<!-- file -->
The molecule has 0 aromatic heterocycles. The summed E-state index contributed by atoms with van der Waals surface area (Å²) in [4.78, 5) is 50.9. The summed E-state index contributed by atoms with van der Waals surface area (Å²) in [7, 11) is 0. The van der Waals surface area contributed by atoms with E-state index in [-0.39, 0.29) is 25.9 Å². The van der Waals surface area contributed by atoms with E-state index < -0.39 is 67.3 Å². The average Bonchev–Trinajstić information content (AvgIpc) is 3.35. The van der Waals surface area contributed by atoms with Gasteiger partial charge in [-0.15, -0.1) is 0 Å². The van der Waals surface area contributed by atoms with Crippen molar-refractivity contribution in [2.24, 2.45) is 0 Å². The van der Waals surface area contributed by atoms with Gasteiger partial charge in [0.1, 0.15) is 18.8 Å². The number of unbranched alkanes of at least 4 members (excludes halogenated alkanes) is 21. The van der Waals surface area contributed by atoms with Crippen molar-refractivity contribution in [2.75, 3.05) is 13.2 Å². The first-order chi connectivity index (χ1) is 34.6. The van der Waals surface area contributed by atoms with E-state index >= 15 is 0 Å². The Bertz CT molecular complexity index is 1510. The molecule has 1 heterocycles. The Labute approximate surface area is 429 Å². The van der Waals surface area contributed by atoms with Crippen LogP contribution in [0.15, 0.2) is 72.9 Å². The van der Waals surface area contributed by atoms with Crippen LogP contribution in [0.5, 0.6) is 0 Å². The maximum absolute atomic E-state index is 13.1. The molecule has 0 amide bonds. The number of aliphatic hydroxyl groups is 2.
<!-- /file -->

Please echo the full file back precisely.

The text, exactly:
The molecule has 0 aromatic heterocycles. The summed E-state index contributed by atoms with van der Waals surface area (Å²) in [4.78, 5) is 50.9. The summed E-state index contributed by atoms with van der Waals surface area (Å²) in [7, 11) is 0. The van der Waals surface area contributed by atoms with E-state index in [-0.39, 0.29) is 25.9 Å². The van der Waals surface area contributed by atoms with E-state index < -0.39 is 67.3 Å². The average Bonchev–Trinajstić information content (AvgIpc) is 3.35. The van der Waals surface area contributed by atoms with Gasteiger partial charge in [-0.15, -0.1) is 0 Å². The van der Waals surface area contributed by atoms with Crippen molar-refractivity contribution in [2.24, 2.45) is 0 Å². The van der Waals surface area contributed by atoms with Gasteiger partial charge in [0.1, 0.15) is 18.8 Å². The number of unbranched alkanes of at least 4 members (excludes halogenated alkanes) is 21. The van der Waals surface area contributed by atoms with Crippen molar-refractivity contribution in [2.75, 3.05) is 13.2 Å². The first-order chi connectivity index (χ1) is 34.6. The van der Waals surface area contributed by atoms with E-state index >= 15 is 0 Å². The Bertz CT molecular complexity index is 1510. The molecule has 1 heterocycles. The Labute approximate surface area is 429 Å². The van der Waals surface area contributed by atoms with Crippen LogP contribution in [0.15, 0.2) is 72.9 Å². The van der Waals surface area contributed by atoms with Crippen LogP contribution in [0.5, 0.6) is 0 Å². The maximum absolute atomic E-state index is 13.1. The molecule has 0 amide bonds. The number of aliphatic hydroxyl groups is 2.